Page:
80-Bus News


Summer 1985, Volume 4, Issue 2

Page 7 of 31

with programs 3, 4, & 5 to create an overlay demo. If you assemble progs 2,3,4 &5. and then enter.


The demo will create itself. It only outputs messages and will not win any prizes but it proves it works.

Program 6 is an overlay loader written in ‘C’. This is the one I use for my GSX tester. It uses ‘C’s pointers to functions that allow you to call things like overlays at absolute addresses and pass parameters to them if necessary. Don’t worry if it all seems like gibberish as ‘C’ can sometimes confuse, it performs in the same manner as the assembler version.

Using L80 to create overlays

There is to my knowledge no facility for creating overlay systems from within L80. it can be done but is somewhat complex and should be avoided. You have to hack the code around a lot in memory and I don’t like having to admit that I have done it this way on occasion.

The basic principle used here is that you load the root module into memory, and then you load an overlay in at a predetermined address. All global references will now have been resolved. You now exit L80 having saved the program. Using Gemdebug, ZSID or DDT you take the program file and move the overlay code down to 100H and SAVE it as a separate file. Messy but it works. May I suggest at this juncture that while you are messing about with the overlay, you create overlays that are compatible with the LINK format (see previous for details).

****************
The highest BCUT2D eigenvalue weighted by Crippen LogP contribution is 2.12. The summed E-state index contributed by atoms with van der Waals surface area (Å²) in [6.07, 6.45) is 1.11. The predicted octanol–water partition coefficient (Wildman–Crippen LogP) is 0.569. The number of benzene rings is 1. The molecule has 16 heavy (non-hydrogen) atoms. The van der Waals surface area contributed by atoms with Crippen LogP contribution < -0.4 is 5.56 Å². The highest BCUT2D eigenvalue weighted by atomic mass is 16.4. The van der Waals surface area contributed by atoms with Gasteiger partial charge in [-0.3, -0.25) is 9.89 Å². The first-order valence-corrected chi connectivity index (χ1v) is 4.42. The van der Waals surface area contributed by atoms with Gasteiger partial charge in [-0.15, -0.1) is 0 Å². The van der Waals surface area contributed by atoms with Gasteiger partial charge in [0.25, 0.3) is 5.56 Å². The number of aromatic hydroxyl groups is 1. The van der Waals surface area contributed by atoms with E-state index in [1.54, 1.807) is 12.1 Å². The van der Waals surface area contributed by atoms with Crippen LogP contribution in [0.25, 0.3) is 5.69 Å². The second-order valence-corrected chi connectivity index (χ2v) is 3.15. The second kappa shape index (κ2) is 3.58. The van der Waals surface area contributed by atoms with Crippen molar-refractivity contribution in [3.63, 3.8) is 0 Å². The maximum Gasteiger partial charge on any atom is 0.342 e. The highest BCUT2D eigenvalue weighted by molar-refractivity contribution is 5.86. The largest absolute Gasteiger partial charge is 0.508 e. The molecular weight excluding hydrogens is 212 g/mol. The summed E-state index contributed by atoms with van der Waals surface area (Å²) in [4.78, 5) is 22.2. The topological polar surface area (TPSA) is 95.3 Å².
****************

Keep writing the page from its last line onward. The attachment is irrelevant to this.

Using the sample assembler programs lets create the programs using L80.

1. Assemble all programs to REL format.

2. Enter the following: L80 <RET> Run L80

ROOT, OVLAY<RET> Load root module and overlay loader

At this point you will see where the top of the root module is by looking at the Data readout from L80 (in this case it is 01BE). We have to decide where the overlay base is to be. Lets put it at 200H and keep things nice and simple. To do this enter:

/P:200<RET> Meaning load next bit at 200H. OVICRET> and load in the 1st overlay.

ROOT/N/E Save ROOT.COM and exit.

Now we have to create the overlay from the COM file using a debugger. I have used Gemdebug to create LINK lookalike overlay files. This is how it is done:


F100, 1FF,0 Fill 256 byte header with 0’s

Now move the overlay section down to 200H using the M command. In this case we have been lucky as the overlay was originally loaded into 200. If it had started at 0760H for example we would have to enter:

M760, 800 , 200<RET>

assuming that the overlay code finished at 800.

To maintain LINK compatibility we now have to insert the information concerning the length of code and the base address. To do this use the ‘S’ (set) command to insert the details. Our overlay is 12 bytes long and its base is at 200H. We set 101 and 102 to 12 and 00, then 107 & 108 to 00 and 02.

We now have a .OVL file in memory and we are ready to save it, enter:

SAVE 2 0V1.0VL

and the process is complete. Repeat this for OV2.

Now create the economy version of the COM file by entering:


and its all ready to go.

Not very pleasant is it? It involves a lot of effort and no mean amount of Hex arithmetic to calculate the sizes of the files for the move and save commands. As all this is done for you by the LINK program may I suggest again that you go out and get it and avoid the above.

This is an OCR’d version of the scanned page and likely contains recognition errors.

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